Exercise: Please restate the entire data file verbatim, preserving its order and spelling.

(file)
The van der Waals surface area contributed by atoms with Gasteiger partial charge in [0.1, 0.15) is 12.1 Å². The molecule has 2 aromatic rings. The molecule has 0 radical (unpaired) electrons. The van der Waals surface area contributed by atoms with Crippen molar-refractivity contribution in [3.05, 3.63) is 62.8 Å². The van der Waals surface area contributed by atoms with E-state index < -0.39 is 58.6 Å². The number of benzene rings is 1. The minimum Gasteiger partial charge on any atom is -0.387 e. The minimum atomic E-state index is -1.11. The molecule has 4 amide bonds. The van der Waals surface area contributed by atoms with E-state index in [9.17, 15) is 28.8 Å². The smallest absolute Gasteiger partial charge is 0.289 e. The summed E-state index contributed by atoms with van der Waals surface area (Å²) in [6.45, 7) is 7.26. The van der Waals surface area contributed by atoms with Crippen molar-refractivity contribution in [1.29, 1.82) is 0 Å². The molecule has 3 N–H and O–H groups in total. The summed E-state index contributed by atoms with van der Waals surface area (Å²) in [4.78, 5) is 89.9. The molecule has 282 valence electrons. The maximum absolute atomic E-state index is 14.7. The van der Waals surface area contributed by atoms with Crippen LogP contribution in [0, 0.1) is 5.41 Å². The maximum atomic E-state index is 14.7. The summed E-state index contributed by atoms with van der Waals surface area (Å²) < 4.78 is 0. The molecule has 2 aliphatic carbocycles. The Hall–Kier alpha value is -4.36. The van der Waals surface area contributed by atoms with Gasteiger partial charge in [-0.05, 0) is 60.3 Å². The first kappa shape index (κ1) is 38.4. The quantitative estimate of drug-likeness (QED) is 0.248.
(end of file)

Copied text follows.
The van der Waals surface area contributed by atoms with Gasteiger partial charge in [0.1, 0.15) is 12.1 Å². The molecule has 2 aromatic rings. The molecule has 0 radical (unpaired) electrons. The van der Waals surface area contributed by atoms with Crippen molar-refractivity contribution in [3.05, 3.63) is 62.8 Å². The van der Waals surface area contributed by atoms with E-state index < -0.39 is 58.6 Å². The number of benzene rings is 1. The minimum Gasteiger partial charge on any atom is -0.387 e. The minimum atomic E-state index is -1.11. The molecule has 4 amide bonds. The van der Waals surface area contributed by atoms with E-state index in [9.17, 15) is 28.8 Å². The smallest absolute Gasteiger partial charge is 0.289 e. The summed E-state index contributed by atoms with van der Waals surface area (Å²) in [6.45, 7) is 7.26. The van der Waals surface area contributed by atoms with Crippen molar-refractivity contribution in [1.29, 1.82) is 0 Å². The molecule has 3 N–H and O–H groups in total. The summed E-state index contributed by atoms with van der Waals surface area (Å²) in [4.78, 5) is 89.9. The molecule has 282 valence electrons. The maximum absolute atomic E-state index is 14.7. The van der Waals surface area contributed by atoms with Crippen LogP contribution in [0, 0.1) is 5.41 Å². The maximum atomic E-state index is 14.7. The summed E-state index contributed by atoms with van der Waals surface area (Å²) < 4.78 is 0. The molecule has 2 aliphatic carbocycles. The Hall–Kier alpha value is -4.36. The van der Waals surface area contributed by atoms with Gasteiger partial charge in [-0.05, 0) is 60.3 Å². The first kappa shape index (κ1) is 38.4. The quantitative estimate of drug-likeness (QED) is 0.248.